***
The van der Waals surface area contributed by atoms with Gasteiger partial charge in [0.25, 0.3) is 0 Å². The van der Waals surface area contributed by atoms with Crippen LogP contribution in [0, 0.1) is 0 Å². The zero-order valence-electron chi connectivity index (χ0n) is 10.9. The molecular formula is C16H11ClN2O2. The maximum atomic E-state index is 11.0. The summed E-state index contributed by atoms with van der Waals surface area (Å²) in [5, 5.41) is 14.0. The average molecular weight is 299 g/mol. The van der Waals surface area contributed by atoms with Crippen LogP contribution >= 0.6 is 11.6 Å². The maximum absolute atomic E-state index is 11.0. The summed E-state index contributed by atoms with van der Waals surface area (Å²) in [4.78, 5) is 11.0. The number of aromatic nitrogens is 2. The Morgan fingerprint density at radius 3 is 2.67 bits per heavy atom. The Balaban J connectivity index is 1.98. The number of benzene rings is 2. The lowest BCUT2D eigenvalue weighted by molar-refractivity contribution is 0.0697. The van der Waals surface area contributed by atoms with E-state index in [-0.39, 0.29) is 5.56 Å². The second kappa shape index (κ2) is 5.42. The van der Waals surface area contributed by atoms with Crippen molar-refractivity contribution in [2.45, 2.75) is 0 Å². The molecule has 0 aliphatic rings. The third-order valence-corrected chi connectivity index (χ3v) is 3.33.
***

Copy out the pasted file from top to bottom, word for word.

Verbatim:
The van der Waals surface area contributed by atoms with Gasteiger partial charge in [0.25, 0.3) is 0 Å². The van der Waals surface area contributed by atoms with Crippen LogP contribution in [0, 0.1) is 0 Å². The zero-order valence-electron chi connectivity index (χ0n) is 10.9. The molecular formula is C16H11ClN2O2. The maximum atomic E-state index is 11.0. The summed E-state index contributed by atoms with van der Waals surface area (Å²) in [5, 5.41) is 14.0. The average molecular weight is 299 g/mol. The van der Waals surface area contributed by atoms with Crippen LogP contribution >= 0.6 is 11.6 Å². The maximum absolute atomic E-state index is 11.0. The summed E-state index contributed by atoms with van der Waals surface area (Å²) in [4.78, 5) is 11.0. The number of aromatic nitrogens is 2. The Morgan fingerprint density at radius 3 is 2.67 bits per heavy atom. The Balaban J connectivity index is 1.98. The number of benzene rings is 2. The lowest BCUT2D eigenvalue weighted by molar-refractivity contribution is 0.0697. The van der Waals surface area contributed by atoms with E-state index in [-0.39, 0.29) is 5.56 Å². The second kappa shape index (κ2) is 5.42. The van der Waals surface area contributed by atoms with Crippen molar-refractivity contribution in [2.45, 2.75) is 0 Å². The molecule has 0 aliphatic rings. The third-order valence-corrected chi connectivity index (χ3v) is 3.33.